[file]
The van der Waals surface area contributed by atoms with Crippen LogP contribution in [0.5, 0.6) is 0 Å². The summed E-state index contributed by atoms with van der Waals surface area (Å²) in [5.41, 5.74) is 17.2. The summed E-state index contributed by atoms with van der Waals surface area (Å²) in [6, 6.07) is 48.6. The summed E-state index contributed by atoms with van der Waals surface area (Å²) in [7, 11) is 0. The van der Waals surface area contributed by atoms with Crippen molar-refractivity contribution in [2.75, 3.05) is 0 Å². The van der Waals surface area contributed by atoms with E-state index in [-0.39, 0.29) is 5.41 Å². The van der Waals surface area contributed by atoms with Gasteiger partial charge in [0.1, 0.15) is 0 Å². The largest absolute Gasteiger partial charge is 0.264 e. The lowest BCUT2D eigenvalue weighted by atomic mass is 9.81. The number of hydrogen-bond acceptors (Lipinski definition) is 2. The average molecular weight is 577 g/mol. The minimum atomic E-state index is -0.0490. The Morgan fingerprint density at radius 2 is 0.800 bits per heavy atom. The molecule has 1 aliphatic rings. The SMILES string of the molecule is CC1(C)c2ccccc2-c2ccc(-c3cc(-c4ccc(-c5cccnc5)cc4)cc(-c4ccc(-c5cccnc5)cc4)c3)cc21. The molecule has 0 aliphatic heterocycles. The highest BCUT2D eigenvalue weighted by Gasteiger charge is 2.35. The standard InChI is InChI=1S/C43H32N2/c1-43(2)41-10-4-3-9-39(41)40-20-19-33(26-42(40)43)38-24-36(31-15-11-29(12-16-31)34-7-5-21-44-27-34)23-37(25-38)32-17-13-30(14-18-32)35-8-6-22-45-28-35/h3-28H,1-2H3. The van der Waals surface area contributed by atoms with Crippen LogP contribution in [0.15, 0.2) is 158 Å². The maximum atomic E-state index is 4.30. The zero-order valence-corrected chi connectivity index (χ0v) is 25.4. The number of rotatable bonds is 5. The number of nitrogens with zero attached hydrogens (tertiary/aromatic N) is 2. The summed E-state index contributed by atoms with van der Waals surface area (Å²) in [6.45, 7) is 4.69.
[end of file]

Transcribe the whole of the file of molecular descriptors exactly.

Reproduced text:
The van der Waals surface area contributed by atoms with Crippen LogP contribution in [0.5, 0.6) is 0 Å². The summed E-state index contributed by atoms with van der Waals surface area (Å²) in [5.41, 5.74) is 17.2. The summed E-state index contributed by atoms with van der Waals surface area (Å²) in [6, 6.07) is 48.6. The summed E-state index contributed by atoms with van der Waals surface area (Å²) in [7, 11) is 0. The van der Waals surface area contributed by atoms with Crippen molar-refractivity contribution in [2.75, 3.05) is 0 Å². The van der Waals surface area contributed by atoms with E-state index in [-0.39, 0.29) is 5.41 Å². The van der Waals surface area contributed by atoms with Gasteiger partial charge in [0.1, 0.15) is 0 Å². The largest absolute Gasteiger partial charge is 0.264 e. The lowest BCUT2D eigenvalue weighted by atomic mass is 9.81. The number of hydrogen-bond acceptors (Lipinski definition) is 2. The average molecular weight is 577 g/mol. The minimum atomic E-state index is -0.0490. The Morgan fingerprint density at radius 2 is 0.800 bits per heavy atom. The molecule has 1 aliphatic rings. The SMILES string of the molecule is CC1(C)c2ccccc2-c2ccc(-c3cc(-c4ccc(-c5cccnc5)cc4)cc(-c4ccc(-c5cccnc5)cc4)c3)cc21. The molecule has 0 aliphatic heterocycles. The highest BCUT2D eigenvalue weighted by Gasteiger charge is 2.35. The standard InChI is InChI=1S/C43H32N2/c1-43(2)41-10-4-3-9-39(41)40-20-19-33(26-42(40)43)38-24-36(31-15-11-29(12-16-31)34-7-5-21-44-27-34)23-37(25-38)32-17-13-30(14-18-32)35-8-6-22-45-28-35/h3-28H,1-2H3. The van der Waals surface area contributed by atoms with Crippen LogP contribution in [0.15, 0.2) is 158 Å². The maximum atomic E-state index is 4.30. The zero-order valence-corrected chi connectivity index (χ0v) is 25.4. The number of rotatable bonds is 5. The number of nitrogens with zero attached hydrogens (tertiary/aromatic N) is 2. The summed E-state index contributed by atoms with van der Waals surface area (Å²) in [6.45, 7) is 4.69.